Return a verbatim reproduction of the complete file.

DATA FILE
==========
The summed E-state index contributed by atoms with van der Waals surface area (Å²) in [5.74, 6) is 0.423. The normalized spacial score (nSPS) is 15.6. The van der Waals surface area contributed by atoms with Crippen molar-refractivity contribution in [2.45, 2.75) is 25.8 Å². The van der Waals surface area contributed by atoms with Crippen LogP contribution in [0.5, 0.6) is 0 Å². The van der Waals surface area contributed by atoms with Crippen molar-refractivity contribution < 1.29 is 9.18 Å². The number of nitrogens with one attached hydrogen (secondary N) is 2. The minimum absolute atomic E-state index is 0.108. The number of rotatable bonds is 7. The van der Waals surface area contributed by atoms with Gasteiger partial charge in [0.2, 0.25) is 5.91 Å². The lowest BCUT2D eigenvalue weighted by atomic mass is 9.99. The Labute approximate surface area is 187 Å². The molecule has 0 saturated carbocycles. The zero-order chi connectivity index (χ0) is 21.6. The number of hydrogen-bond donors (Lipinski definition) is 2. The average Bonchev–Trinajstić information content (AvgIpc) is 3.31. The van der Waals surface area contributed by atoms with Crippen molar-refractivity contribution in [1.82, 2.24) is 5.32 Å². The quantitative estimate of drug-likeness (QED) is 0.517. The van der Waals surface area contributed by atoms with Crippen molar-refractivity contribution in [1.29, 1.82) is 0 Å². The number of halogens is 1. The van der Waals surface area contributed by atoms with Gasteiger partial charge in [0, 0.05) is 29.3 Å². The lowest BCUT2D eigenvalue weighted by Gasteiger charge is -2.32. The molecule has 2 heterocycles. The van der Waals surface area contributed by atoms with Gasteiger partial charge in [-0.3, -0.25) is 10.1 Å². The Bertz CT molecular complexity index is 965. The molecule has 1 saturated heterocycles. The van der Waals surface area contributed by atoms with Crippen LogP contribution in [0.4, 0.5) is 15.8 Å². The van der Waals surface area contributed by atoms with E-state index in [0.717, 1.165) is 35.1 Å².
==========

The summed E-state index contributed by atoms with van der Waals surface area (Å²) in [5.74, 6) is 0.423. The normalized spacial score (nSPS) is 15.6. The van der Waals surface area contributed by atoms with Crippen molar-refractivity contribution in [2.45, 2.75) is 25.8 Å². The van der Waals surface area contributed by atoms with Crippen LogP contribution in [0.5, 0.6) is 0 Å². The van der Waals surface area contributed by atoms with Crippen molar-refractivity contribution < 1.29 is 9.18 Å². The number of nitrogens with one attached hydrogen (secondary N) is 2. The minimum absolute atomic E-state index is 0.108. The number of rotatable bonds is 7. The van der Waals surface area contributed by atoms with Gasteiger partial charge in [0.2, 0.25) is 5.91 Å². The lowest BCUT2D eigenvalue weighted by atomic mass is 9.99. The Labute approximate surface area is 187 Å². The molecule has 0 saturated carbocycles. The zero-order chi connectivity index (χ0) is 21.6. The number of hydrogen-bond donors (Lipinski definition) is 2. The average Bonchev–Trinajstić information content (AvgIpc) is 3.31. The van der Waals surface area contributed by atoms with Crippen molar-refractivity contribution in [1.82, 2.24) is 5.32 Å². The quantitative estimate of drug-likeness (QED) is 0.517. The van der Waals surface area contributed by atoms with Crippen molar-refractivity contribution in [1.29, 1.82) is 0 Å². The number of halogens is 1. The van der Waals surface area contributed by atoms with Gasteiger partial charge in [0, 0.05) is 29.3 Å². The lowest BCUT2D eigenvalue weighted by Gasteiger charge is -2.32. The molecule has 2 heterocycles. The van der Waals surface area contributed by atoms with Gasteiger partial charge in [-0.3, -0.25) is 10.1 Å². The Bertz CT molecular complexity index is 965. The molecule has 1 saturated heterocycles. The van der Waals surface area contributed by atoms with Crippen LogP contribution in [0.4, 0.5) is 15.8 Å². The van der Waals surface area contributed by atoms with E-state index in [0.717, 1.165) is 35.1 Å².